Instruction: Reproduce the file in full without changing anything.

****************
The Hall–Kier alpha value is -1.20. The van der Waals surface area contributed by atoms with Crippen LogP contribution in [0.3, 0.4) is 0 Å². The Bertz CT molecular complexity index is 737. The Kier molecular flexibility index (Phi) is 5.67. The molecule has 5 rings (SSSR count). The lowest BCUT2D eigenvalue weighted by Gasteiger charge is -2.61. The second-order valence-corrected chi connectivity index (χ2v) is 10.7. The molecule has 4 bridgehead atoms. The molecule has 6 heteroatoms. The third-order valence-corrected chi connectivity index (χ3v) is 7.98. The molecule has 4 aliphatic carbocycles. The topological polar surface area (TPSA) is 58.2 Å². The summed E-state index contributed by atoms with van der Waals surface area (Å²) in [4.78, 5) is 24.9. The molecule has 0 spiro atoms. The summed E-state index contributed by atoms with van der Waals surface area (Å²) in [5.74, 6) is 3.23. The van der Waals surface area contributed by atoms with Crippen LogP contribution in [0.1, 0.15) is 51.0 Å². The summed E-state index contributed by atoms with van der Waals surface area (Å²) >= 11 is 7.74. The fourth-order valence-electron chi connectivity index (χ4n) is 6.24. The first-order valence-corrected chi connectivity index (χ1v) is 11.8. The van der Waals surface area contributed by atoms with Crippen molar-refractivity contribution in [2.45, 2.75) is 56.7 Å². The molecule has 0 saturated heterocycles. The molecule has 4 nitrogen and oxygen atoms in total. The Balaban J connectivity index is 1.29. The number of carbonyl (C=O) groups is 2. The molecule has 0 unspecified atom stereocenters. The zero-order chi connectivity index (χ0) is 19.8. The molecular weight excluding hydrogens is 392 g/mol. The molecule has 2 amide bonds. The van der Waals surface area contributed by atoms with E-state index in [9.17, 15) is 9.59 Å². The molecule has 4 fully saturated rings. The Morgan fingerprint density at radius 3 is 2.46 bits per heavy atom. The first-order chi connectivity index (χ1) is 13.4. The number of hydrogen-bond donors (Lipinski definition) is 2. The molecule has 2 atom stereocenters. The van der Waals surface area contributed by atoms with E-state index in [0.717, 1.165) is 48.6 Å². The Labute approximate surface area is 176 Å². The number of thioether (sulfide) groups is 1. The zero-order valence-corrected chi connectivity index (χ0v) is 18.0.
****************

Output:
The Hall–Kier alpha value is -1.20. The van der Waals surface area contributed by atoms with Crippen LogP contribution in [0.3, 0.4) is 0 Å². The Bertz CT molecular complexity index is 737. The Kier molecular flexibility index (Phi) is 5.67. The molecule has 5 rings (SSSR count). The lowest BCUT2D eigenvalue weighted by Gasteiger charge is -2.61. The second-order valence-corrected chi connectivity index (χ2v) is 10.7. The molecule has 4 bridgehead atoms. The molecule has 6 heteroatoms. The third-order valence-corrected chi connectivity index (χ3v) is 7.98. The molecule has 4 aliphatic carbocycles. The topological polar surface area (TPSA) is 58.2 Å². The summed E-state index contributed by atoms with van der Waals surface area (Å²) in [4.78, 5) is 24.9. The molecule has 0 spiro atoms. The summed E-state index contributed by atoms with van der Waals surface area (Å²) in [5.74, 6) is 3.23. The van der Waals surface area contributed by atoms with Crippen LogP contribution in [0.1, 0.15) is 51.0 Å². The summed E-state index contributed by atoms with van der Waals surface area (Å²) >= 11 is 7.74. The fourth-order valence-electron chi connectivity index (χ4n) is 6.24. The first-order valence-corrected chi connectivity index (χ1v) is 11.8. The van der Waals surface area contributed by atoms with Crippen molar-refractivity contribution in [2.45, 2.75) is 56.7 Å². The molecule has 0 saturated heterocycles. The molecule has 4 nitrogen and oxygen atoms in total. The Balaban J connectivity index is 1.29. The number of carbonyl (C=O) groups is 2. The molecule has 0 unspecified atom stereocenters. The zero-order chi connectivity index (χ0) is 19.8. The molecular weight excluding hydrogens is 392 g/mol. The molecule has 2 amide bonds. The van der Waals surface area contributed by atoms with E-state index in [9.17, 15) is 9.59 Å². The molecule has 4 fully saturated rings. The Morgan fingerprint density at radius 3 is 2.46 bits per heavy atom. The first-order chi connectivity index (χ1) is 13.4. The number of hydrogen-bond donors (Lipinski definition) is 2. The molecule has 2 atom stereocenters. The van der Waals surface area contributed by atoms with E-state index in [0.717, 1.165) is 48.6 Å². The Labute approximate surface area is 176 Å². The number of thioether (sulfide) groups is 1. The zero-order valence-corrected chi connectivity index (χ0v) is 18.0.